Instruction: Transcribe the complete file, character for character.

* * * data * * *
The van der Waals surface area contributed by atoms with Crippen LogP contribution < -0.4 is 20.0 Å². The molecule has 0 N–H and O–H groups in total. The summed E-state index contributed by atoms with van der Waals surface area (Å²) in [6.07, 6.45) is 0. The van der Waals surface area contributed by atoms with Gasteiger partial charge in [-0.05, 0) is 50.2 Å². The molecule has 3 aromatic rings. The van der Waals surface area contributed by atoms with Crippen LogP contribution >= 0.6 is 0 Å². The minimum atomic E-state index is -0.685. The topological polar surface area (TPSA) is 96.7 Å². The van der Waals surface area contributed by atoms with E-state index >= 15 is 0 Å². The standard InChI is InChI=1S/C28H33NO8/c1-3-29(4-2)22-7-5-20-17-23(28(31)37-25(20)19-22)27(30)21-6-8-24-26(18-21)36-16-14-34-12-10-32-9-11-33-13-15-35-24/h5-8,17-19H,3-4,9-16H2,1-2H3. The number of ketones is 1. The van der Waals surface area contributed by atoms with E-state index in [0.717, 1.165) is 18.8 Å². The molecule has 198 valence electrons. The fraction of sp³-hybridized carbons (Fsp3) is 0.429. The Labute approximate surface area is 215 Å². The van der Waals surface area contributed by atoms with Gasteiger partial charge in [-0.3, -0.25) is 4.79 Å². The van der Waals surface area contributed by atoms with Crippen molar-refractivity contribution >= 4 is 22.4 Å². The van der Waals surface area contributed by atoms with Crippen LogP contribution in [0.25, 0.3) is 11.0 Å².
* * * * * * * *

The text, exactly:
The van der Waals surface area contributed by atoms with Crippen LogP contribution < -0.4 is 20.0 Å². The molecule has 0 N–H and O–H groups in total. The summed E-state index contributed by atoms with van der Waals surface area (Å²) in [6.07, 6.45) is 0. The van der Waals surface area contributed by atoms with Gasteiger partial charge in [-0.05, 0) is 50.2 Å². The molecule has 3 aromatic rings. The van der Waals surface area contributed by atoms with Crippen LogP contribution >= 0.6 is 0 Å². The minimum atomic E-state index is -0.685. The topological polar surface area (TPSA) is 96.7 Å². The van der Waals surface area contributed by atoms with E-state index >= 15 is 0 Å². The standard InChI is InChI=1S/C28H33NO8/c1-3-29(4-2)22-7-5-20-17-23(28(31)37-25(20)19-22)27(30)21-6-8-24-26(18-21)36-16-14-34-12-10-32-9-11-33-13-15-35-24/h5-8,17-19H,3-4,9-16H2,1-2H3. The number of ketones is 1. The van der Waals surface area contributed by atoms with E-state index in [0.717, 1.165) is 18.8 Å². The molecule has 198 valence electrons. The fraction of sp³-hybridized carbons (Fsp3) is 0.429. The Labute approximate surface area is 215 Å². The van der Waals surface area contributed by atoms with Gasteiger partial charge in [-0.3, -0.25) is 4.79 Å². The van der Waals surface area contributed by atoms with Crippen molar-refractivity contribution >= 4 is 22.4 Å². The van der Waals surface area contributed by atoms with Crippen LogP contribution in [0.25, 0.3) is 11.0 Å².